Doing what they said couldn’t and shouldn’t be done!

Modern typography number 1I had a huge cause for celebration one week ago.  I met up with Canon John Rendall who has just had his second 6 month checkup at his GP surgery, a full 12 months since he completed the RebalanceDiabetes programme. You might remember that, at the end of his 13 week programme, John, who has Type 2 diabetes, had lost weight, reduced his HbA1c and withdrawn completely from insulin. Well 12 months later he is still taking no insulin, has kept off all the weight he lost, and, to both our complete delights, has just been told that his HbA1c continues to fall.

I have another huge cause for celebration today. Simon Crack, who completed his RebalanceDiabetes programme about 7 months ago, has also just had his second subsequent 6 month check up at his GP surgery. He called me this afternoon to thank me – his HbA1c has again fallen from the 5.8 it was at the end of his 13 week programme to 5.2. He has also kept off the weight he lost, and is feeling great. His diabetes nurse told him that this is really good news – because any improvement in someone with Type 1 diabetes is “bucking the trend“.

I have another secret (well obviously not so secret now I am sharing it with you!) cause for quiet celebration.  You see a year ago a Senior Diabetes Nurse with whom I shared the details of the RebalanceDiabetes programme wrote to me to say it couldn’t and, in her view, shouldn’t be done. These are her words:

“The nutritional elements of the programme are very detailed. Whilst I have no doubt that this has shown great results in self-funded, motivated and intelligent patients, it will not meet the needs of a lot of potential clients who don’t have the intellectual capacity to process and make use of the information…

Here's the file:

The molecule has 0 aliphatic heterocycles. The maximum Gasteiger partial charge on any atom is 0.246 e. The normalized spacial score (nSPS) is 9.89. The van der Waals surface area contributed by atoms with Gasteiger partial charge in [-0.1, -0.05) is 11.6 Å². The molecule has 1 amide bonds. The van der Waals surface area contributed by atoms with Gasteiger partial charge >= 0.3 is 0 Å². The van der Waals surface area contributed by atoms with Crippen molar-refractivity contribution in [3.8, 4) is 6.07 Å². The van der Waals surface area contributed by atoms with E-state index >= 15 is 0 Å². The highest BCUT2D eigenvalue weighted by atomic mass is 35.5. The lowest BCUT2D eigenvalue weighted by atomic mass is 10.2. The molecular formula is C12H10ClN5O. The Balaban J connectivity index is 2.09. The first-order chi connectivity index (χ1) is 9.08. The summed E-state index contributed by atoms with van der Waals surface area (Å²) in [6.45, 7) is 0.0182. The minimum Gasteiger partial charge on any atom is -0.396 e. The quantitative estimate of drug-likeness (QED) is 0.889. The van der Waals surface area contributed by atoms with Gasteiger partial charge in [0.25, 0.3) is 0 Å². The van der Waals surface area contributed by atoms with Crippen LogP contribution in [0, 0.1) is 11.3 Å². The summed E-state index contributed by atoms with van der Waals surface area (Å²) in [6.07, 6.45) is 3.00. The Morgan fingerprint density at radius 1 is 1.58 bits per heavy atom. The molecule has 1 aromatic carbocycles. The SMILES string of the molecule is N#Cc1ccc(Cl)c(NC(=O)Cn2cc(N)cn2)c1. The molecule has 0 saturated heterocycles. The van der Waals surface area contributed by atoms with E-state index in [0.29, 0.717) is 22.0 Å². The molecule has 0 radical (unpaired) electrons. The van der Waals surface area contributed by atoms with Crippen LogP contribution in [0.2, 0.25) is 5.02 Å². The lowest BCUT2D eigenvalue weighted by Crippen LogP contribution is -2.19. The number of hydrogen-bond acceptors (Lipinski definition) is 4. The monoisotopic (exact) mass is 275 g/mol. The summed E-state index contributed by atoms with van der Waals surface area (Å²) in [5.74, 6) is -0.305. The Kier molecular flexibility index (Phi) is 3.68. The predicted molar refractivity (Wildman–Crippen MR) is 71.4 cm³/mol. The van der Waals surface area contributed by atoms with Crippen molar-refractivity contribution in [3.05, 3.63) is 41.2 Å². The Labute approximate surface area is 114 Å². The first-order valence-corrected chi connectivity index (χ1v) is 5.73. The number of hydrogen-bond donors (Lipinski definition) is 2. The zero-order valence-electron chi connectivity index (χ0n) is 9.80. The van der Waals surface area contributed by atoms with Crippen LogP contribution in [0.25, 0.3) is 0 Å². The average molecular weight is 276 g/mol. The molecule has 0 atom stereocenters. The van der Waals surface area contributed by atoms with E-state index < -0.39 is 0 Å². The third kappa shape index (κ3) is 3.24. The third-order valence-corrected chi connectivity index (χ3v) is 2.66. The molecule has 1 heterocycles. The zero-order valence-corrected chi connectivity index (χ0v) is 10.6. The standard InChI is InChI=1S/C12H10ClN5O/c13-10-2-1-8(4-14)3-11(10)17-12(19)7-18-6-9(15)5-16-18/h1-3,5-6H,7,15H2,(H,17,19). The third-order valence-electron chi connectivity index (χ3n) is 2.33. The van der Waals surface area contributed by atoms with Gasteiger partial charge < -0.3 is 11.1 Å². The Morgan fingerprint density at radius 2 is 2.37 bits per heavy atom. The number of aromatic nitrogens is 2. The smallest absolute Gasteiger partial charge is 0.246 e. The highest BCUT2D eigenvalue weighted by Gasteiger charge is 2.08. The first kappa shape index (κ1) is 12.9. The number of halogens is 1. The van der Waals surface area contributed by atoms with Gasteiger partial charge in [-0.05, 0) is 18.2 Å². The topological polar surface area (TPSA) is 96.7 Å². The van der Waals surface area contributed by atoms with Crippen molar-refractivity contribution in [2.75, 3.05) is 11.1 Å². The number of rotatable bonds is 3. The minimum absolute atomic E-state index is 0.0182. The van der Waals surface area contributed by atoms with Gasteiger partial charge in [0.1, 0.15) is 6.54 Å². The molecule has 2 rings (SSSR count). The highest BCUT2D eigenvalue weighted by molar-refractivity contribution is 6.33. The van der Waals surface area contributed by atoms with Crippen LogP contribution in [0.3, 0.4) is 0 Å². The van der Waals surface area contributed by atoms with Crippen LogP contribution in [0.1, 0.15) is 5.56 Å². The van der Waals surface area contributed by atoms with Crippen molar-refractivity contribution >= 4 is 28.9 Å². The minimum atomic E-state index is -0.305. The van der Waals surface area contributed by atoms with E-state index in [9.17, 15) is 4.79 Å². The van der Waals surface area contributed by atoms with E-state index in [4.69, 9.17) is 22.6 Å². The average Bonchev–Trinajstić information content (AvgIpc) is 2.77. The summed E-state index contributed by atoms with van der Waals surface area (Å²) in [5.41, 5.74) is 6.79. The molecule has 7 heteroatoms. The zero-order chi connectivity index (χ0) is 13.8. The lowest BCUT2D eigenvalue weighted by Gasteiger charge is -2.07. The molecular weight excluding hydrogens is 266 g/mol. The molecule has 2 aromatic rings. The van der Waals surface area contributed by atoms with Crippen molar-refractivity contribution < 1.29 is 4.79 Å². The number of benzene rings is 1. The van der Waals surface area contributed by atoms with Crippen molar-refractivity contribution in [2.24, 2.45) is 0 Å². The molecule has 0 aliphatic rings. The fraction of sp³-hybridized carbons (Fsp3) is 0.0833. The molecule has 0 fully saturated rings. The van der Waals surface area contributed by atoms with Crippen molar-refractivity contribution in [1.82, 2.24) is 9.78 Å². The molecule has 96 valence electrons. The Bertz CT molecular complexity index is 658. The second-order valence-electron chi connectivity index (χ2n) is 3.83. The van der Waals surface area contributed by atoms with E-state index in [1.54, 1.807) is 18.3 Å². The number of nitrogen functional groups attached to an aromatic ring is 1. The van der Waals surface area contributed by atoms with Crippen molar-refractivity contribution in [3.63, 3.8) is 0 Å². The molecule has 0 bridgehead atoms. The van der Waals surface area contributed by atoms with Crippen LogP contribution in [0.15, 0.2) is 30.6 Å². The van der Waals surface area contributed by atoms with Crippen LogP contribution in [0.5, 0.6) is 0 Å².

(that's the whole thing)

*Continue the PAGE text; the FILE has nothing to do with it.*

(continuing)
I feel strongly that type 1 and type 2 diabetes are very different diseases requiring a distinctly different approach.”

Well today I have some wonderful evidence that the same nutritional programme can work wonderfully well for both Type 1 and Type 2 clients.  I am so happy that I followed the courage of my own convictions that it could and, in my view, should be done!

I don’t know about the “intellectual capacity” of either John or Simon, or indeed anyone else who has followed RebalanceDiabetes in the past year. I don’t test IQs! But I am emboldened to trust my own convictions again – I am not prepared to judge who should or shouldn’t be given access to the information, nor to judge whether “it will not meet the needs of a lot of potential clients who don’t have the intellectual capacity to process and make use of the information“.

I am certain of one thing. If you deny detailed nutritional information to people with diabetes you absolutely deny them the opportunity to make use of it!

Happy Birthday RebalanceDiabetes, and many happy returns!

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